Review: Death’s Mistress (Dorina Basarab #2) by Karen Chance

Death's MistressAuthor: Karen Chance
Released: October 1st 2009
Received: Own
Rating: 4 1/2 kitties

Death’s Mistress returns to the life of Dory Basarab. Dory is a lot of things. Stubborn. Protective. Witty. Dhampir. The list goes on. In this novel, Cassie finds herself in a bit of a predicament. She wants to, no has to, protect her friend at all costs, but naturally there’s a complication to that. Thankfully Dory isn’t the type to back down, and she’s got some handy contacts that she can call on for information.

Death’s Mistress is the second novel in the Dorina Basarab series, and sixth in the Cassandra Palmer World. The series is absolutely worth reading in order – as events in Dory’s life can affect events in Cassie’s life, and vice versa. Having the two weave together creates a brilliant and complex world for the fans to delve into.

Dory is one of my favorite characters, and I don’t just mean in this series. She’s so tough and stubborn, and all of that despite what has happened to her in her past. It’s inspiring, and of course, it’s also the perfect setting for a series such as this.

Side note before we begin: I’ve actually read this whole series multiple times (it’s one of my favorites), but it wasn’t until recently that I realized that I’ve never reviewed the older books in the series. So here I am, reading them all again, and loving every minute of it.

Because I’m doing a reread with a group of people (the Karen Chance Street Team – message me if you want to know more about it) I’m also going to include the discussion prompts we’ve been using. That will be at the end of the review, so if you’re curious, check it out.

Spoiler Warning

Death’s Mistress brings us a whole new situation and mess for which Dory will have to sort out, and quickly. Dory has this way of getting herself into the biggest messes, and I honestly think that’s one of the reasons I love her series so much.

The second Dory novel in particular felt like it had a lot of room for comic relief. It was actually appreciated, considering just how much was on the line here. And no, we’re not just talking about Dory’s life. There has been so much going on as of late, our heroine has hardly had time to take it all in.

This novel was a very fast-paced read, with something happening on almost every page. Usually that something was either something dramatic, or at least an earful of Dory’s sass. So no complaints here!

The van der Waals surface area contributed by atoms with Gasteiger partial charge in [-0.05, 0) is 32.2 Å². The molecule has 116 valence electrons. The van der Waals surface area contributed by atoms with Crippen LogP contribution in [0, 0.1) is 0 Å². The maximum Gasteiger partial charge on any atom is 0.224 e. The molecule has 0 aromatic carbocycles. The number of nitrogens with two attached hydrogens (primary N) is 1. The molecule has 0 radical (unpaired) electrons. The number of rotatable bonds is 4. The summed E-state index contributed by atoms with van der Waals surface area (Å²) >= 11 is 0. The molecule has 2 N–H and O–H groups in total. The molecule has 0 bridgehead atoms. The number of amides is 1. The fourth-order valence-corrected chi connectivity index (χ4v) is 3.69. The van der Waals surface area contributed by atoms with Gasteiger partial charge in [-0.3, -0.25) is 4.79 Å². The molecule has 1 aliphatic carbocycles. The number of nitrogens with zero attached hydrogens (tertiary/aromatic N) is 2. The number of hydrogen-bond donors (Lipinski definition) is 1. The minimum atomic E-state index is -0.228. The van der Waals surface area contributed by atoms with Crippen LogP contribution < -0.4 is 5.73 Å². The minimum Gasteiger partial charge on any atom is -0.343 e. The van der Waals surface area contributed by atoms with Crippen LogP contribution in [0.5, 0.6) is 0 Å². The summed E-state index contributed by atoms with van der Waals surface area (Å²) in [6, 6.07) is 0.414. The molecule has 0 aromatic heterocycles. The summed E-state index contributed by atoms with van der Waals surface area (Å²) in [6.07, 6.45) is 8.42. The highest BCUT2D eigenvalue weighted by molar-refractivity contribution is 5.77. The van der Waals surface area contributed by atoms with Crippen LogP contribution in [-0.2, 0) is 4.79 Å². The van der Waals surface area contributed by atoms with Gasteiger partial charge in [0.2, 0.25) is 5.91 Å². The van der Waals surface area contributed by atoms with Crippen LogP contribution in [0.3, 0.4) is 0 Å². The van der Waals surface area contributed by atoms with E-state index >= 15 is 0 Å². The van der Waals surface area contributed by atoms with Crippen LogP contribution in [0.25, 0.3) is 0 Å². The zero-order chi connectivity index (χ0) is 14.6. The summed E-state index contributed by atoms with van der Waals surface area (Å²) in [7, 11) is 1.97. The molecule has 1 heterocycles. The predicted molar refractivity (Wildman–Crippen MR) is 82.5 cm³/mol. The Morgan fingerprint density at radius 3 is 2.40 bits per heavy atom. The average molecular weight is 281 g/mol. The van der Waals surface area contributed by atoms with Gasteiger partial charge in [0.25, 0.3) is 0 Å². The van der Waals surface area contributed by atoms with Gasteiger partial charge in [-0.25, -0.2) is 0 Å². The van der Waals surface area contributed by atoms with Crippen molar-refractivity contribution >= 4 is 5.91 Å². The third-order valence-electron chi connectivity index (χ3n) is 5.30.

I love how complicated this whole plot became. What was really happening was obfuscated by layers and layers of confusion and deceit. This made it a lot of fun to read along and try to figure it out. It also explains why there were so many people that were either confused or working on opposing goals simultaneously. Nobody knew the full truth of the story, and thus there was mass chaos. In short: it was a perfect Dory novel.

There was a lot of tension in this novel. And it came in several different forms. One of Dory’s antagonists did a great job of making himself well known – and for making his vendetta against Dory painfully personal. Likewise the family drama hasn’t let up any, but that’s no real surprise. And then of course there’s Louise-Cesare. Need I say more on that subject?

I’m so happy I took the time to read Death’s Mistress again. There were a lot of smaller elements in this novel that I had forgotten about, so it was great to see it all again. Next on my list: Hunt the Moon.

Reread commentary:

Just want to reiterate the spoiler warning here.

As mentioned above, this was not my first read through of this novel. I think I picked up on a lot more of the subtlety this time around. It helped that I knew how it concluded. Actually, there were two different points where knowing that helped a lot.

One was tracking the relic – I had a better grasp of who had it when this time around. I remember the first time I was pretty clueless on that front – though we were supposed to be, obviously. Still, it was fun watching the most epic game of hot potato while actually having a clue of who had it.

The other was Louise-Cesare and his subplot. It was more difficult to feel heartbroken for Dory, knowing full well what was going on there. But I was a bit more annoyed with him for all his secret keeping. I understand why he did it, I just don’t agree with it.

About Liz (AKA Cat)

I am an avid animal lover, photographer, reader, and much more. While my photography blog is feeling a bit neglected at the moment, the other sites I'm involved in are going strong. ✧I review books, comics, and basically anything else in the literary world over at Quirky Cat's Fat Stacks (of Books). ✧I review comics and books, as well as write content for Word of the Nerd. ✧I review comics for Monkeys Fighting Robots. ✧I write content for Screen Rant and CBR. ✧I write book reviews for The Review Crew.
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